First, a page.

[mat-uh k] /ˈmæt ək/
an instrument for loosening the soil in digging, shaped like a pickax, but having one end broad instead of pointed.
a type of large pick that has one end of its blade shaped like an adze, used for loosening soil, cutting roots, etc
Old English mættoc, probably from Vulgar Latin *matteuca “club,” related to Latin mateola, a kind of mallet (see mace (n.1)), but this is not certain, and synonymous Russian motyka, Lithuanian matikkas suggest other possibilities. OED says similar words in Welsh and Gaelic are from English.
(1.) Heb. ma’eder, an instrument for dressing or pruning a vineyard (Isa. 7:25); a weeding-hoe. (2.) Heb. mahareshah (1 Sam. 13:1), perhaps the ploughshare or coulter. (3.) Heb. herebh, marg. of text (2 Chr. 34:6). Authorized Version, “with their mattocks,” marg. “mauls.” The Revised Version renders “in their ruins,” marg. “with their axes.” The Hebrew text is probably corrupt.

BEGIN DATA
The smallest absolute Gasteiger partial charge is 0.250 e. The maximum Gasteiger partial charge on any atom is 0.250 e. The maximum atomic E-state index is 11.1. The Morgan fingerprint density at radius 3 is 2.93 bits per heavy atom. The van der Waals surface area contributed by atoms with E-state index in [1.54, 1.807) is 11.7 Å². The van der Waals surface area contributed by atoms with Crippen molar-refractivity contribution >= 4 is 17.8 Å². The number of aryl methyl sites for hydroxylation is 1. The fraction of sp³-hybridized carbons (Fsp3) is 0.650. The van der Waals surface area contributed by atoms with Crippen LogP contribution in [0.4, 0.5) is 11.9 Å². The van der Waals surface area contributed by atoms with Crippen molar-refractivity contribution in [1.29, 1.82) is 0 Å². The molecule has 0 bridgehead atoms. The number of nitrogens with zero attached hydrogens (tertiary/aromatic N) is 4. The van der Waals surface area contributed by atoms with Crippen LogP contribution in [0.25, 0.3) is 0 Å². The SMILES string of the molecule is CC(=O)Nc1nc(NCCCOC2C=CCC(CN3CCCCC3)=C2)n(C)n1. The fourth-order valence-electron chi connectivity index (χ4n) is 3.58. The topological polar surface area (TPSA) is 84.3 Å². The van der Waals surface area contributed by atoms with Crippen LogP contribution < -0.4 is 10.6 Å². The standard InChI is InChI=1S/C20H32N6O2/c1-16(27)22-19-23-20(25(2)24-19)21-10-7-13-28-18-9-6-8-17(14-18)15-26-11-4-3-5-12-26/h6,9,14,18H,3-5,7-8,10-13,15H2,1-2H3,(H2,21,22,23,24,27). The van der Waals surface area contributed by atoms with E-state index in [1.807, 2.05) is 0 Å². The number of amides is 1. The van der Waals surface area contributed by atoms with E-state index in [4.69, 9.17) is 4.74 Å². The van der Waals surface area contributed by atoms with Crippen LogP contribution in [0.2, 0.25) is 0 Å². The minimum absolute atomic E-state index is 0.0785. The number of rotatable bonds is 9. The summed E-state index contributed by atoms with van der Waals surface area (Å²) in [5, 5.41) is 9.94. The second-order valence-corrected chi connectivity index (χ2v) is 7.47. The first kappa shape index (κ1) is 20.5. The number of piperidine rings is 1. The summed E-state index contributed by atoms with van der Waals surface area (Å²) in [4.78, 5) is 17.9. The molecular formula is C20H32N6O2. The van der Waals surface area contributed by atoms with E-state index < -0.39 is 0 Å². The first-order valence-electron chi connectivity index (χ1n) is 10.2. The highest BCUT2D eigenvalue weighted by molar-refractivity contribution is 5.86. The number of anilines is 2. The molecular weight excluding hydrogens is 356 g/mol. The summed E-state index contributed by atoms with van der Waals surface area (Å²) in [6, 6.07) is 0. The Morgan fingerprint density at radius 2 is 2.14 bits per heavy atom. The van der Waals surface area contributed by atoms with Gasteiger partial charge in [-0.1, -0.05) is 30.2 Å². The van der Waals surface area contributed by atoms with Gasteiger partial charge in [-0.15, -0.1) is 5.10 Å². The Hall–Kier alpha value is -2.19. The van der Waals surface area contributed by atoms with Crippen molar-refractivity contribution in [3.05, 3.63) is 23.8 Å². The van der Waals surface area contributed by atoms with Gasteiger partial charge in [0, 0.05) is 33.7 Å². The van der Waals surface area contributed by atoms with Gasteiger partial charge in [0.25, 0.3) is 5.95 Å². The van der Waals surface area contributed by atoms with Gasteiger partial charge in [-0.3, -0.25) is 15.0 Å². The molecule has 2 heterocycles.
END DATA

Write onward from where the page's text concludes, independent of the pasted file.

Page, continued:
[mat-uh groh-soh; Portuguese mah-too graw-soo] /ˈmæt ə ˈgroʊ soʊ; Portuguese ˈmɑ tʊ ˈgrɔ sʊ/ noun 1. . /ˈmætəʊ ˈɡrɒsəʊ/ noun 1. a variant spelling of Mato Grosso
/ˈmætɔɪd/ noun 1. (rare) a person displaying eccentric behaviour and mental characteristics that approach the psychotic
[ma-truh s] /ˈmæ trəs/ noun, Chemistry. 1. . [ma-truh s] /ˈmæ trəs/ noun, Chemistry. 1. a rounded, long-necked glass container, formerly used for distilling and dissolving substances. /ˈmætrəs/ noun 1. a variant spelling of matrass /ˈmætrəs/ noun 1. (chem, obsolete) a long-necked glass flask, used for distilling, dissolving substances, etc
[muh-toon] /məˈtun/ noun 1. a city in E Illinois.